Results: Christie's NY

The compressed sales schedules of Imp/Mod and contemporary art in NYC were a mixed bag. The sales started slow, then picked up and then went out with a whimper. According to Christie's, the Thursday evening Imp.Modern sale totaled $141.5 million including buyer's premiums. The sale had a respectable sell-through rate of 86% by lot and sold 89% by value.

The Wall Street Journal stated "Works by Monet, Picasso sold at ‘bargain’ prices".

The Wall Street Journal reported on the sale
Claude Monet’s 1919 painting of a water lily pond could be described as calm to the point of stagnation. The same could be said of the Christie’s auction that sold the work on Thursday to a London art dealer who only had to lob a single bid to win it for $27 million.

Granted, dealer Glenn Fuller, sitting in the front row, sported a curly faux-hawk, a teal velvet jacket and jeans—but even his presence couldn’t pump much more life into a $141.5 million sale of impressionist and modern art that fell shy of Sotheby’s $145 million sale of similar art on Monday, which was deemed a disaster.

Christie’s sale did edge past its $134.3 million low expectations, but seven pieces failed to find buyers and five of the top 10 priciest works only met their asking prices after Christie’s tacked on its commission. These included Monet’s “Water Lily Pond” as well as his 1874 river scene, “At Little Gennevilliers,” which sold following a single bid from an Asian collector for $11.4 million, below its $12 million low estimate. Dealers expected it to fare better since it was being sold by heirs of sugar baron H.O. Havemeyer, a coveted pedigree in art circles.

Pablo Picasso also had a so-so night: His 1969 “Seated Man” sold for its low estimate of $8 million with fees even though it hailed from the estate of Philadelphia real-estate developer Kenneth Kaiserman and his wife, Susan. Collectors wary of overpaying appeared willing to sit tight rather than pounce on estate material. (Typically, estates serve as auction catnip.)

And Picasso’s “Weeping Woman” print from 1937 depicting a sobbing woman—a poignant reminder of the artist’s sorrowful reaction to the start of World War II—sold for a “bargain” at $1.7 million, said New York private dealer Meredith Palmer after the sale. “It’s one of Picasso’s best prints, ever,” she said, adding that the reputation of its seller, Chicago developer and financier Martin Gecht, should have drawn more bids. Christie’s expected the “Woman” to sell for at least $1.8 million.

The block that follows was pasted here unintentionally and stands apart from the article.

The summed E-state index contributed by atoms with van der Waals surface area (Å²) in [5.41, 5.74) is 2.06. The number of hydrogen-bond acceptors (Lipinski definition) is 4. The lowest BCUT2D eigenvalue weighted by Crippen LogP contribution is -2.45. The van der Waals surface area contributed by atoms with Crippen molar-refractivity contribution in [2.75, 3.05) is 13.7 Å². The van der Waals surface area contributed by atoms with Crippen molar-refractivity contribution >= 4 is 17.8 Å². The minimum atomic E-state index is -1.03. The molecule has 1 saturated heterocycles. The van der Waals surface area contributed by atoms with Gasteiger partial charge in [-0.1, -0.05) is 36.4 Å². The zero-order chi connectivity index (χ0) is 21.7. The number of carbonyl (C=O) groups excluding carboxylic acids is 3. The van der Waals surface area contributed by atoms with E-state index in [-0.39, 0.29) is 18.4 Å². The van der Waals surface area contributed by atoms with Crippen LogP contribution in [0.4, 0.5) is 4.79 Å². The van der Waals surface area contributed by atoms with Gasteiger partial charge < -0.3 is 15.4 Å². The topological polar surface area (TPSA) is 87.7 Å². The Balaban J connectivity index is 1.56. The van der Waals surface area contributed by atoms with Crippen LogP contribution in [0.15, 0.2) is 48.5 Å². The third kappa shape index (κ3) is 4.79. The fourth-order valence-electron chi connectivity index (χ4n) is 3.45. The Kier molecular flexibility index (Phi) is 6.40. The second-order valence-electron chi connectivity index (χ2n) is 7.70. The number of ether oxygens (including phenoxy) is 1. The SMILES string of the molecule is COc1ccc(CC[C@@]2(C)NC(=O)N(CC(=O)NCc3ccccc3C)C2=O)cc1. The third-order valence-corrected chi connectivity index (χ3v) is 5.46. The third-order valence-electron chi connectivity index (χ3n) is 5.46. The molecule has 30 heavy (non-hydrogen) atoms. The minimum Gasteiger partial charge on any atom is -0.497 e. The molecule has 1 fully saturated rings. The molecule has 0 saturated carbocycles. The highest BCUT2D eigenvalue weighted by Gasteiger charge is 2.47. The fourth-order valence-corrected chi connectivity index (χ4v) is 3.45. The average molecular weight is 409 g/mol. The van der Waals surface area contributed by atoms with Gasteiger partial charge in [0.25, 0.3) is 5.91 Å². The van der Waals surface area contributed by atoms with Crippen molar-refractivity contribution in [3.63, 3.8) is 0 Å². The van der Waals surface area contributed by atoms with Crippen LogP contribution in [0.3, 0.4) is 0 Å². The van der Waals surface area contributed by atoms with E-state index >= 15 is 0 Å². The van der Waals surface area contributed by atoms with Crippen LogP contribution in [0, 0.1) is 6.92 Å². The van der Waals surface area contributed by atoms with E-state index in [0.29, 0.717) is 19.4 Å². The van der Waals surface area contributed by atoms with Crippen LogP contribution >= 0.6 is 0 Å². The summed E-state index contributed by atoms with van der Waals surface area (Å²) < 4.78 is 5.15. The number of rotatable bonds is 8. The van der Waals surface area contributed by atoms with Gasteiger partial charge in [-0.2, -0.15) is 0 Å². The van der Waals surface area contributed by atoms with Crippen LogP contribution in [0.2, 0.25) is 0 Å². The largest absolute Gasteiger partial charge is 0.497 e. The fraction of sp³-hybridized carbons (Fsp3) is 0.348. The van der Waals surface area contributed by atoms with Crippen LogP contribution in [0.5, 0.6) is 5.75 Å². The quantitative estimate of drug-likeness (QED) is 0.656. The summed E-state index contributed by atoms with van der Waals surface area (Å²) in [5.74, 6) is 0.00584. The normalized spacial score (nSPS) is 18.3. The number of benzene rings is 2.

A few pieces in Christie’s sale performed above expectations, though. Frida Kahlo’s placemat-size scene of two women sitting at the edge of a dense jungle, “Two Nudes in the Forest (The Land Itself),” sold to a telephone bidder for $8 million, establishing a new auction high for the artist and for any Latin American artist to date.

And Barbara Hepworth’s 1946 egg-shape sculpture with hollowed-out portions painted gray and blue, “Sculpture with Color (Eos),” drew at least seven bidders, including the winner who paid $5.4 million, well over its $1.8 million high estimate.

Despite the thin bidding for its priciest pieces, Christie’s sale managed to find buyers for enough of its offerings to help the sale achieve a solid 89% of its total potential value. “This business looks glamorous, but some nights, it’s work,” auctioneer Andreas Rumbler said after the sale. “But you only need two bidders to sell a picture, and sometimes that’s all we got.”

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